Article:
This article is part of the network’s archive of useful research information. This article is closed to new comments due to inactivity. We welcome new content which can be done by submitting an article for review or take part in discussions in an open topic or submit a blog post to take your discussions online.

To ensure success, preparations for study start should begin in parallel with protocol development. It is very common for trial teams to underestimate how long it takes to set up a trial. Furthermore, every experienced trial investigator would agree that the effort invested in pre-trial planning and preparation more than pays off in terms of smooth operations, happy staff, happy participants, good recruitment and ultimately high quality data. It takes a long period of time to get a protocol properly written, funded and taken through the necessary approval times. All this time can be well spent by getting thoroughly prepared for study start.

Global health Trials can provide all the resources and materials needed to set up a trial. The starting point for the investigator should be designating a trial team and planning weekly meetings to get the process under way and to monitor progress.

A weekly trial set-up meeting should include everyone involved (labs, clinical, data management, coordinators). Regular, face-to-face meetings allow the team to sit together and go through all the activities and ensure everything is in place.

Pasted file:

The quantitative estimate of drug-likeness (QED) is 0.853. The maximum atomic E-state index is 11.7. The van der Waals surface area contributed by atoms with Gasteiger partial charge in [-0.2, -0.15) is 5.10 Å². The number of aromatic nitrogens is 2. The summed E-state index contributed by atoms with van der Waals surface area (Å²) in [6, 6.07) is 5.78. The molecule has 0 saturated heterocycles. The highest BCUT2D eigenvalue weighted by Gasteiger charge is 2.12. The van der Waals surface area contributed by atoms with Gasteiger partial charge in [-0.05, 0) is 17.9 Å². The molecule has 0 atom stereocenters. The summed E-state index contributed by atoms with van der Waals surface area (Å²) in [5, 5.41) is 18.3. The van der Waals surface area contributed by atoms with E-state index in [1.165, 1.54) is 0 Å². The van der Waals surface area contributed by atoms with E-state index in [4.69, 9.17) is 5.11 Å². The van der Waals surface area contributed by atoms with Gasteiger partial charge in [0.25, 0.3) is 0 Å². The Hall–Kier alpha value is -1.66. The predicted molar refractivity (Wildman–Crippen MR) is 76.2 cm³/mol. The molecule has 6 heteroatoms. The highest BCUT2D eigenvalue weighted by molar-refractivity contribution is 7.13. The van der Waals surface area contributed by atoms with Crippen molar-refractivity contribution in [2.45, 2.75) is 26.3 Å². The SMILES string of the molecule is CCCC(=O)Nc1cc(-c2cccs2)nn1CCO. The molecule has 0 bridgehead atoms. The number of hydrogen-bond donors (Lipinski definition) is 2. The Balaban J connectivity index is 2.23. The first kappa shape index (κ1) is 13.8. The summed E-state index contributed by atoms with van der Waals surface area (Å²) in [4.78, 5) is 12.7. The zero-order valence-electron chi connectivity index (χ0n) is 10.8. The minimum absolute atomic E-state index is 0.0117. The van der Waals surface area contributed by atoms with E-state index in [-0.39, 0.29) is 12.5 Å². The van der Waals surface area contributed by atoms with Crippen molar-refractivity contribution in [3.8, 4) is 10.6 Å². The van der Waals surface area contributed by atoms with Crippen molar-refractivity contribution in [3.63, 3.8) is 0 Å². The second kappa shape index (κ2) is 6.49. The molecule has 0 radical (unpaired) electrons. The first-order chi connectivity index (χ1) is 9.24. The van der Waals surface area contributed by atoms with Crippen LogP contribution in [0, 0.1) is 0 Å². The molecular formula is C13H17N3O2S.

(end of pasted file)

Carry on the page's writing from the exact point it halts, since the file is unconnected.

Key documents that should be planned and written at this stage include the study-specific standard operating procedures (SOPs). A laboratory analysis plan will be needed if there is to be any sampling. The Case Record Form (CRF) and database will need to be developed and all the GCP documentation put in place. All of these elements are covered under their own subject heading and linked through this page.

If applicable, the Ministry of Health (or equivalent regulatory body) and the trial community should already have been involved from the concept proposal stage. They can now be engaged with fully to put into place a full communication and community plan which ensures that potential trial participants and the non-trial staff working in the health facility are fully informed and engaged.

You can find many free, downloadable templates on Global Health Trials' articles library

You can access an interactive Process Map for study initiation at this link.


This article originally appears on the Global Health Trials resources. Please visit us for more resources relating to trials.